In school we have been studying monasticism recently. People desired to escape the immoral society and get out into the wilderness alone with God in order to train themselves physically, mentally, and spiritually. The one problem in their early thinking was that they stayed there alone with God and never returned to society.

But they were definitely on to something important. In today's society of instant gratification and media surrounding us we often don't ever think that it might be a good idea to step away from that from time to time. But let's face it, with everything going on around us, it's hard to keep up good relationships with those we want to. How much more difficult is it to keep up a relationship with God, whom we can't see or hear physically? He's there, but we don't see or hear him because of all the distractions. We need to get back in touch with the discipline of Solitude.

Two books that everyone should read regarding spiritual discipline are The Spirit of the Disciplines by Dallas Willard and Celebration of Discipline by Richard Foster - in that order. Dallas talks about our big problem in Christianity being the concept of WWJD. We somehow have come to think that if we just want to bad enough, we can make good decisions in the moment - imitating all the good decisions Jesus made when facing the Pharisees and being obedient even to death. We think we can be like Jesus, but we miss an important part of the equation. Much of Jesus' time was spent alone, in a quiet place (like the desert, or a garden, or mountaintop) - fasting and praying, spending time alone with God. And this is where He drew His strength from. It was always after a time like this that He came back to society and did something amazing. He would strengthen Himself in the Lord, through solitude and prayer, and then do the "Jesus things" we try to imitate. But we never imitate His discipline. It's like me watching baseball all the time and thinking that if I were to get the chance to hit against a major league pitcher, I could probably hit a pretty good one - maybe even a homerun - because I am so familiar with it - from watching. But the problem is I never put the time into disciplining myself like major league hitters do. Practicing their swing thousands of times, weight lifting, eating right, studying pitches. I would have false confidence. And many Christians suffer from this - and it harms their overall journey on the spiritual path of life.

We can't be like Jesus in part, we have to imitate the whole. We have to be well-versed with Scripture like He was and practice the disciplines. This is what the monks valued - practicing and honing their spritual skills. One problem some of them had though was that they never returned to society to benefit anyone else with that spiritual strength. And this is a problem we have today too. Sometimes we believe that our Christianity is about us and God. We just need to work on our relationship with Him on a personal level and once we've achieved that, we're happy. But that's because we're selfish. We negate everything Jesus taught us, and in fact, much of the teaching from the Pentateuch as well - that we are supposed to take care of those around us, guiding them towards Jesus. But if we never take our relationship with God back into society, we fail this most important mission - the Great Commission.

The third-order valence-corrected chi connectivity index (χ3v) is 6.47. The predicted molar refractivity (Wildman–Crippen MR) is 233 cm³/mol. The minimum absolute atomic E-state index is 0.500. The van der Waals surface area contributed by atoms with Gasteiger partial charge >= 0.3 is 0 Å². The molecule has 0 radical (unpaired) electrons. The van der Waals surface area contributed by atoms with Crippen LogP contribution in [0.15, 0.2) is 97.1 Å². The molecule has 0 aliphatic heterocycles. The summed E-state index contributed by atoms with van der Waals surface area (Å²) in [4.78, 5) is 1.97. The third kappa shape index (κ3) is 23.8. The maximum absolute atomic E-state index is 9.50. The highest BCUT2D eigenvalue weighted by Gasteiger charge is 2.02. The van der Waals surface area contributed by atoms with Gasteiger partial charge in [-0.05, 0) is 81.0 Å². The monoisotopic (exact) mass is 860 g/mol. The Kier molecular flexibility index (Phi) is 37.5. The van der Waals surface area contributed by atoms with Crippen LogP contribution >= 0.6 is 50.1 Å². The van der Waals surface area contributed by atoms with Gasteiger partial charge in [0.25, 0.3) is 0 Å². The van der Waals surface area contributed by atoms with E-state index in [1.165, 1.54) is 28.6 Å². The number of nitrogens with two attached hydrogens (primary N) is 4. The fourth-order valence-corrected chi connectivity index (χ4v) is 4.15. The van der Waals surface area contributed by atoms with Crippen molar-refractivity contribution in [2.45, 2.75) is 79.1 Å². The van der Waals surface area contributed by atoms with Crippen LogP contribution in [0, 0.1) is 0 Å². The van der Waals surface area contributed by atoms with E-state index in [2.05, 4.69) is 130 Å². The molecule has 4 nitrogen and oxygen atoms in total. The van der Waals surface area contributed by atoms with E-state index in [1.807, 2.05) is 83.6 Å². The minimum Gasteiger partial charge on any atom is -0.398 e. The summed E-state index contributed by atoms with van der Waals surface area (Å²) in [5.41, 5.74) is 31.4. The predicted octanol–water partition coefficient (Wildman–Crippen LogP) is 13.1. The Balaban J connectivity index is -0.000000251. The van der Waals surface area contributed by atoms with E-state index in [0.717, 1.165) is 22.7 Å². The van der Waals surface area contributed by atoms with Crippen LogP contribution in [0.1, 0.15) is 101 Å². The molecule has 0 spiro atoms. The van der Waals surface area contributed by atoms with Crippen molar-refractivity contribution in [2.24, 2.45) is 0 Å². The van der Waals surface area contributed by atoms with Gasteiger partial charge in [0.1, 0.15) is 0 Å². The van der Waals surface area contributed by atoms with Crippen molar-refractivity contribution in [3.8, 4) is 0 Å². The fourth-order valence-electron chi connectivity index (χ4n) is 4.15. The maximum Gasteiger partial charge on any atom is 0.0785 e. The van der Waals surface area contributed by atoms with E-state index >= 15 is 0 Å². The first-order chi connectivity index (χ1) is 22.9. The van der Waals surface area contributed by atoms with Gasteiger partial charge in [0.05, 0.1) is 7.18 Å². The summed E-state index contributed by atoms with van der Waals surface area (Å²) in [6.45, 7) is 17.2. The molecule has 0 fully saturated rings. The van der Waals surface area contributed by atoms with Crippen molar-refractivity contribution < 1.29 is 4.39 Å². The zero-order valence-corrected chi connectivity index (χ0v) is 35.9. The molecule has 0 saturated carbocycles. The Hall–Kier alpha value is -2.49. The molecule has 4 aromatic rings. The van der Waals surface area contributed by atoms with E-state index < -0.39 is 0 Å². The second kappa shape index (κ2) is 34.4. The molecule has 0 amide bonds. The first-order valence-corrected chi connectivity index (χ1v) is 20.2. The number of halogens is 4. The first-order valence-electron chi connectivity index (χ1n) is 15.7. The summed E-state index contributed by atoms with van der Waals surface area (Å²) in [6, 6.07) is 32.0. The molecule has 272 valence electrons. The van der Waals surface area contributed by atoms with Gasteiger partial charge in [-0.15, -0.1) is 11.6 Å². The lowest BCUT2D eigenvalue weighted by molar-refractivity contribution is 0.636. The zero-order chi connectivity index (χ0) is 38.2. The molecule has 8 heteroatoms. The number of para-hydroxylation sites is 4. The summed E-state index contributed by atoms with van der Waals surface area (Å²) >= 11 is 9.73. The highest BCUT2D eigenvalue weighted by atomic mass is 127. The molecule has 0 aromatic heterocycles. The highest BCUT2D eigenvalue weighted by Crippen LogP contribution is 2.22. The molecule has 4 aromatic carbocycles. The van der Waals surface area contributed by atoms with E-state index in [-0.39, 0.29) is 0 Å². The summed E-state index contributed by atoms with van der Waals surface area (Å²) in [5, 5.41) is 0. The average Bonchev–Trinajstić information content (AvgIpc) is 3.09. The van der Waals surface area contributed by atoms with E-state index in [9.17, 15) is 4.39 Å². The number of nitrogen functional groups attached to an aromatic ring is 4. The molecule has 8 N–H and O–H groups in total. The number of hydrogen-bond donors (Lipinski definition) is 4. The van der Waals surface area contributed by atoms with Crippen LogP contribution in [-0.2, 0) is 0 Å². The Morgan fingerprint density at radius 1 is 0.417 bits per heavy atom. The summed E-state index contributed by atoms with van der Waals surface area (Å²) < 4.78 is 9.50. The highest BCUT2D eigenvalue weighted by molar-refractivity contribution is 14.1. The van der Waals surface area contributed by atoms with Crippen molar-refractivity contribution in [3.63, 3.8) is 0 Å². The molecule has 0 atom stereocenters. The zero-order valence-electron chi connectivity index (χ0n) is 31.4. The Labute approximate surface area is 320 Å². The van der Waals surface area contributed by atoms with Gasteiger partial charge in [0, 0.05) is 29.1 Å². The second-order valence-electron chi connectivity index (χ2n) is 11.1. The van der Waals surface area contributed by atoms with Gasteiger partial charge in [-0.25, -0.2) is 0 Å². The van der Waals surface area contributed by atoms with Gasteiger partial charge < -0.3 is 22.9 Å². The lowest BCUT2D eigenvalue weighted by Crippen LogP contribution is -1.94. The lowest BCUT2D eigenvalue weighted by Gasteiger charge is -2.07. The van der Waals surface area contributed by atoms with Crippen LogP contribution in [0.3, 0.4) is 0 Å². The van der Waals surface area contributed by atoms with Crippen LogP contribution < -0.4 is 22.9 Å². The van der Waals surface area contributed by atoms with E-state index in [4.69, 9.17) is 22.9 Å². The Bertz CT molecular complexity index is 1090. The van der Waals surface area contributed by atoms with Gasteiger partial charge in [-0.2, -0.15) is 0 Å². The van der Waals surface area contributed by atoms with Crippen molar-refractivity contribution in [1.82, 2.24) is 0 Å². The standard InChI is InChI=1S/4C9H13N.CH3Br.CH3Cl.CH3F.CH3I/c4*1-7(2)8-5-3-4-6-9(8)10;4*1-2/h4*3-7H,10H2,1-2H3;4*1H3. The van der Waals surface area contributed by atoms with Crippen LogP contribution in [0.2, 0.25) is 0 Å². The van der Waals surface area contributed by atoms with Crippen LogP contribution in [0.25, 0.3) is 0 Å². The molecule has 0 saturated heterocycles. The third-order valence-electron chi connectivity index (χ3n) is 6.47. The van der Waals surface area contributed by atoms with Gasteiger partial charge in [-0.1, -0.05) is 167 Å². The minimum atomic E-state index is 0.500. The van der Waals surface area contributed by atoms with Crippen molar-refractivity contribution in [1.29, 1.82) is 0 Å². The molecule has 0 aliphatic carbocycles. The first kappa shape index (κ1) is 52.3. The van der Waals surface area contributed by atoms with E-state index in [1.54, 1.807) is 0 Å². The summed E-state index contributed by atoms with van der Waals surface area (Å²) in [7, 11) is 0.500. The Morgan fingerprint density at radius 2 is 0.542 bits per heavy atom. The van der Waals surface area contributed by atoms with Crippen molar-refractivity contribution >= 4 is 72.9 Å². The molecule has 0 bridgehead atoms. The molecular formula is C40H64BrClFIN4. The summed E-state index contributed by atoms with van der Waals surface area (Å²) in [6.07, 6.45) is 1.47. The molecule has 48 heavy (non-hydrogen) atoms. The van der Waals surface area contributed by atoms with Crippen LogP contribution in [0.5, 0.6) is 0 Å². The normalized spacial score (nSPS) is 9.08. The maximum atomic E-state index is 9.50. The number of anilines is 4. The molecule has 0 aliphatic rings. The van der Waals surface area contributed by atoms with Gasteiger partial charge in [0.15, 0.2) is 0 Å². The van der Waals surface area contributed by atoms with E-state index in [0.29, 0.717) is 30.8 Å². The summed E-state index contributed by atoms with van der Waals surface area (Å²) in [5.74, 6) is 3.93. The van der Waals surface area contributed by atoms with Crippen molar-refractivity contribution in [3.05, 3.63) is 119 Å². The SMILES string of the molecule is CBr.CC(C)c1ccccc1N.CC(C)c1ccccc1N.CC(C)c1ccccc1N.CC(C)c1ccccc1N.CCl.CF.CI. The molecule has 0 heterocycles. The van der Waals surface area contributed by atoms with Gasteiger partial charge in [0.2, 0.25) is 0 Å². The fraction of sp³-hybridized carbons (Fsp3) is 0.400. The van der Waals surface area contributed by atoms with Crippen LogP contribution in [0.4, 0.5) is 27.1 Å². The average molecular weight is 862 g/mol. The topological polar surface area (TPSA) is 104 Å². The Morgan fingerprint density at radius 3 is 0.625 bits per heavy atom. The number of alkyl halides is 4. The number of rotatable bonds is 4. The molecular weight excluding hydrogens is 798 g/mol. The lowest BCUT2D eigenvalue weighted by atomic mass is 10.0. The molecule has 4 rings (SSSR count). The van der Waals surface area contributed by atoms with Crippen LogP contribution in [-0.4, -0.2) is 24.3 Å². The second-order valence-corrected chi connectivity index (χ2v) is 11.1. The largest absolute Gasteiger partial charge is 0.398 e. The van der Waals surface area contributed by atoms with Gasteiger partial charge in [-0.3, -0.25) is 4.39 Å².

So, I admire the early monks for seeing the value in solitude, but I urge everyone (especially myself) to then turn around and come back to society with that renewed strength and be the salt and light this world so desperately needs. Solitude. Think about it...

Thursday, January 31, 2008

Recent Thoughts

I have not been a good little blog host in about, oh almost 5 months now. What can I say? Life comes at you fast. It was very shortly after my last post that I found out my wife was pregnant with our first child. Yesterday I felt it moving in her belly for the first time. July 1 (or roundabout), we will receive our first child, the greatest gift God has given us thus far besides our salvation and each other.

My wonderful cousins Becky and Duane got me some Andy Stanley cds for Christmas which I have listened to 4 times already. He talks about Christian leadership and the things he has to say are really good. Here are some of his big topics:

Never compromise integrity for progress.

Live every day confident that God is with you.

Leaders need to challenge the system, while acting under authority.

Leadership problems stem from heart problems. Guilt, anger, greed, and jealousy can be overcome with confession, forgiveness, generosity, and celebration.

I finished two classes last semester in Hermeneutics and Baptist history. This semester I am taking two courses in Christian history. After this semester, I will be halfway through my degree course on my way to getting a Master's in Divinity from Liberty.

My New Year's resolution this year was to begin a life-long habit of reading my Bible daily - and reading it through in its entirety each year. So far, so good. The more you read the Bible, the more we connect with God and His plan for our lives. And the more times we read the same things, the more wisdom we draw from them (that is of course, the Scriptures).

I am starting a new Bible study group at our church called Transformation which is for 18-29 year olds. Romans 12:2 says that we should not conform to this world, but be transformed by the renewing of our minds. This is what God's Word is all about - changing our lives. Then we take our changed life out into the world and become the salt and light that will preserve and illuminate this dark, decaying world.

I hope to return to more frequent posting effective immediately. Probably by now nobody is even reading this as they have given up on me as a poster. Maybe there will be some curious souls out there who will check it out. Take care and God bless. Come back soon.

The picture below is me on top of Reddish Knob - the tallest point in Northern VA (I think).